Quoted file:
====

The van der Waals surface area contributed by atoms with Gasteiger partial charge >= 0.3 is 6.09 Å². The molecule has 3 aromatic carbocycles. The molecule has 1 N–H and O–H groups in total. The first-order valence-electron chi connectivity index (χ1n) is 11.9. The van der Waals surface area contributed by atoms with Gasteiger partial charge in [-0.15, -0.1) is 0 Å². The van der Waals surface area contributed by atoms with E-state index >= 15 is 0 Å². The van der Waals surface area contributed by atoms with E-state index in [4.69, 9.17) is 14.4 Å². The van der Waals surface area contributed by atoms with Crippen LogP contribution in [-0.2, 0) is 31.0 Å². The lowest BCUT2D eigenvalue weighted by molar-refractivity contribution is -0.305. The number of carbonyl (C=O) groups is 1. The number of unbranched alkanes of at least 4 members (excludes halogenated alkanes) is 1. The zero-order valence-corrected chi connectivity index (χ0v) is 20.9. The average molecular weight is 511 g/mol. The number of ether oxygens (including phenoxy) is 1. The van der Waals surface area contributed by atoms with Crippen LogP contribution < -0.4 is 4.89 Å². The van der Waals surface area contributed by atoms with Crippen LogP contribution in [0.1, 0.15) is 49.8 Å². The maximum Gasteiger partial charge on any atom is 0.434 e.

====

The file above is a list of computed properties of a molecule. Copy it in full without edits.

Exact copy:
The van der Waals surface area contributed by atoms with Gasteiger partial charge >= 0.3 is 6.09 Å². The molecule has 3 aromatic carbocycles. The molecule has 1 N–H and O–H groups in total. The first-order valence-electron chi connectivity index (χ1n) is 11.9. The van der Waals surface area contributed by atoms with Gasteiger partial charge in [-0.15, -0.1) is 0 Å². The van der Waals surface area contributed by atoms with E-state index >= 15 is 0 Å². The van der Waals surface area contributed by atoms with E-state index in [4.69, 9.17) is 14.4 Å². The van der Waals surface area contributed by atoms with Crippen LogP contribution in [-0.2, 0) is 31.0 Å². The lowest BCUT2D eigenvalue weighted by molar-refractivity contribution is -0.305. The number of carbonyl (C=O) groups is 1. The number of unbranched alkanes of at least 4 members (excludes halogenated alkanes) is 1. The zero-order valence-corrected chi connectivity index (χ0v) is 20.9. The average molecular weight is 511 g/mol. The number of ether oxygens (including phenoxy) is 1. The van der Waals surface area contributed by atoms with Crippen LogP contribution < -0.4 is 4.89 Å². The van der Waals surface area contributed by atoms with Crippen LogP contribution in [0.1, 0.15) is 49.8 Å². The maximum Gasteiger partial charge on any atom is 0.434 e.